18. Make the sample size large enough to allow for statistically significant results (cf. Section 3.1.2).
19. Beware of participant self-selection (cf. Section 3.1.3).
20. With postal administration:
• Formulate the cover letter very carefully (for a list of points to be covered, see Section 3.2.1).
• Print the return address on the questionnaire as well.
• About 2Vi weeks after the original mailing send a follow-up letter, and in another 10 days' time send another one.
• Apply various strategies to increase the return rate (for a list, see Section 3.2.1).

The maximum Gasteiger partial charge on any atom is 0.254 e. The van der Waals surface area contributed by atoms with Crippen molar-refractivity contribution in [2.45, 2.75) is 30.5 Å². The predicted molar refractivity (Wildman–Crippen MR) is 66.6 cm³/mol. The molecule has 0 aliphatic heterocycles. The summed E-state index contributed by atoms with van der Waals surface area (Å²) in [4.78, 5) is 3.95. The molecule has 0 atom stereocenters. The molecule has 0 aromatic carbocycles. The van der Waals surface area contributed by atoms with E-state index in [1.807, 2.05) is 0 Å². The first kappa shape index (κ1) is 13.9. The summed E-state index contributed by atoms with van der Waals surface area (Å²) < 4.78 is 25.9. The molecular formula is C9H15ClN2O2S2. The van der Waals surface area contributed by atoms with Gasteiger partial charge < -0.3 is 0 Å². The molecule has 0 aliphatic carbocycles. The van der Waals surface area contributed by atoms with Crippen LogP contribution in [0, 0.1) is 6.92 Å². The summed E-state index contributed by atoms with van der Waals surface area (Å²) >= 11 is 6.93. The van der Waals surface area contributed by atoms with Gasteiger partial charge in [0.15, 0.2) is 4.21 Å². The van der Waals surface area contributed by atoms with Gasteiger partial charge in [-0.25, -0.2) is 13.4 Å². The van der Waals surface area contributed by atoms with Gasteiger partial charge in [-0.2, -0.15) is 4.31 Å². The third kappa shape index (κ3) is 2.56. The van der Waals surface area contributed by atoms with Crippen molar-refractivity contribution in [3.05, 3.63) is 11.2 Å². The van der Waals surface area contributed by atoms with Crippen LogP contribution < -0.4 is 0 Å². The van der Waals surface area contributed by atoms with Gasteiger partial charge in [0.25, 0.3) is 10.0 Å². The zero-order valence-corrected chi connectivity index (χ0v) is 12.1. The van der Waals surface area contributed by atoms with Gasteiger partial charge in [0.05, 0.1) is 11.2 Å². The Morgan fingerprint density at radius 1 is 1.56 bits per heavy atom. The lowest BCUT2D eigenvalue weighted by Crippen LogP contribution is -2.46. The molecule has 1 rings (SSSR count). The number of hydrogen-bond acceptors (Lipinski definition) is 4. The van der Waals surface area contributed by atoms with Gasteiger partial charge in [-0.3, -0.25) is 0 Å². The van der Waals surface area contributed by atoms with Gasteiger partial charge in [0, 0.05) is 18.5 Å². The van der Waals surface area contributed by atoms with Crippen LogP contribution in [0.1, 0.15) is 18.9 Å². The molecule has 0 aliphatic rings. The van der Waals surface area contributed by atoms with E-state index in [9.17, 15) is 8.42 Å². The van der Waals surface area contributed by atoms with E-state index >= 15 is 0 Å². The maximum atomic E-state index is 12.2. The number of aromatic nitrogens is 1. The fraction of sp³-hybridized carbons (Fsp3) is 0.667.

21. With one-to-one administration, make sure that you brief the questionnaire administrator well and consider giving him/her a cue card with the main points to cover when handing out the questionnaires.
22. To increase the quality and quantity of questionnaire response, apply the following strategies:
• Provide advance notice.
• Win the support of the various authority figures.
• Try to arrange some respectable institutional sponsorship for your survey.
• The administrator's overall conduct should be friendly and professional, and he/she should exhibit keen involvement and an obvious interest in the project.
• 'Sell' the survey by communicating well its purpose and significance.
• Emphasize confidentiality.
• Promise feedback on the results for those who are interested (and then remember to provide it...).
23. Observe the various ethical principles and regulations very closely
(cf. Section 3.4.1) and obtain the required 'human subjects' approval.
Processing questionnaire data